Medicaid is the new frontier for Blue Cross Blue Shield plans, and the recent announcement that two Blue plans are buying a sizeable Medicaid plan signals the changes to come.
The Affordable Care Act calls for an expansion of the state/federal program by 16 million people from 2014 to 2019. In addition, the health benefits exchanges that are also part of the ACA could cover an additional 24 million. It's likely that companies with Medicaid managed care operations will lead the charge into the exchanges. Having prior Medicaid experience could be a huge advantage as states begin assembling players for the exchanges.
Independence Blue Cross, which already had a 50 percent interest in AmeriHealth Mercy, announced this week that it is partnering with Blue Cross Blue Shield of Michigan to buy out the share owned by Mercy Health System. The group is seeking other Blue Cross Blue Shield investors.
Blue plans interest in Medicaid has been spotty. They are the dominant commercial players in most states, with a strong influence on legislative and regulatory affairs and a historic role as the insurer of last resort, providing policies for individuals (although not always affordable ones). But they have often been leery of the reimbursement offered by state Medicaid programs. Anthem Blue Cross and Blue Shield dropped out of Ohio's Medicaid program in 2008 when the state decreased reimbursement rates; the Rhode Island Blue plan pulled out of that state's Medicaid program in 2010. Regence Blue Cross and Blue Shield exited the Oregon Medicaid market in the late 1990s. But recently Oregon's Medicaid director speculated that Regence could become interested in Medicaid again; elsewhere, Blue Cross Blue Shield of Florida is participating in Florida's dramatic managed Medicaid expansion.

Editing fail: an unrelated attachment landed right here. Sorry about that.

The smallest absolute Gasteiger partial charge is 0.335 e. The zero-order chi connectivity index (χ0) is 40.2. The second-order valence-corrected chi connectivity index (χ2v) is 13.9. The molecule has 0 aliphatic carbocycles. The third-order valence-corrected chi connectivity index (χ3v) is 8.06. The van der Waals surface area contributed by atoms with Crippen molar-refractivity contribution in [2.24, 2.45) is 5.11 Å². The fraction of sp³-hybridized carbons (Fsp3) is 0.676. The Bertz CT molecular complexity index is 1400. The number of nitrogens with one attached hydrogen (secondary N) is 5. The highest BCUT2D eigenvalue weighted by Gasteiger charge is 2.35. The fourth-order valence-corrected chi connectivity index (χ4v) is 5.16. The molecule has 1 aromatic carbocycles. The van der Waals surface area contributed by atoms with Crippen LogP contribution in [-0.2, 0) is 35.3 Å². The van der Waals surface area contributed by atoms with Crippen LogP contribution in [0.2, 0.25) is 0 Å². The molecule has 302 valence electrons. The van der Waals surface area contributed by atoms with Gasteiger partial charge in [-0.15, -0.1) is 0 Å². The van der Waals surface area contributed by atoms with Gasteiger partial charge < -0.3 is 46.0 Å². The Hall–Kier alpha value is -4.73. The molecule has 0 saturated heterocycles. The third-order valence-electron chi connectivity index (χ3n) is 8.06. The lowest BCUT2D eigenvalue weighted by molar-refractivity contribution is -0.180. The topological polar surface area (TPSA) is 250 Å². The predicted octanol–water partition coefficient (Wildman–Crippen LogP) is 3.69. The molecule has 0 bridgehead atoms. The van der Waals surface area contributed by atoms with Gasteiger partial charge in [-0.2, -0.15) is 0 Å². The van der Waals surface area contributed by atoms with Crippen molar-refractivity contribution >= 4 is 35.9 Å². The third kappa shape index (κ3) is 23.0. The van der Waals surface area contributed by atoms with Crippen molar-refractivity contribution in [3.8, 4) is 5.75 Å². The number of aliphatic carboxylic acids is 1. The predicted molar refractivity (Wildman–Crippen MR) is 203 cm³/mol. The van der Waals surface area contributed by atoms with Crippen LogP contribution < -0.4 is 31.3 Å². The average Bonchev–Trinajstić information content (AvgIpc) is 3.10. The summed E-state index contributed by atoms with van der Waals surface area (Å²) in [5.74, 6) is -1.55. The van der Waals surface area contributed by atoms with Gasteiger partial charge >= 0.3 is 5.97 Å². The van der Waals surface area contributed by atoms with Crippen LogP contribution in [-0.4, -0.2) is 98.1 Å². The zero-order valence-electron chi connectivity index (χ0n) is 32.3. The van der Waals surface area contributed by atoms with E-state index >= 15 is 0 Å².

The reform law calls for newly eligible adult Medicaid members to have a benefit package available as a benchmark plan within the state's insurance exchange, so that those who transition into or out of Medicaid eligibility will have less disruption in their healthcare coverage. That makes participation in Medicaid a critical path to the individual market, a strong suit for Blue plans. Investing in AmeriHealth could be the easiest way for Blue Cross Blue Shield insurers to acquire Medicaid expertise and systems.
Blue Cross Blue Shield plans are the Starbucks of health insurance: they have the most complete networks, they offer numerous plan designs, they have terrific brand recognition, and they are as ubiquitous as the Seattle-based coffee emporium. Starbucks is getting a run for its money from McDonald's, which now offers premium coffee and specialty drinks; Blue Cross Blue Shield plans can't afford to let their competitors do the same in the race for 32 million new members.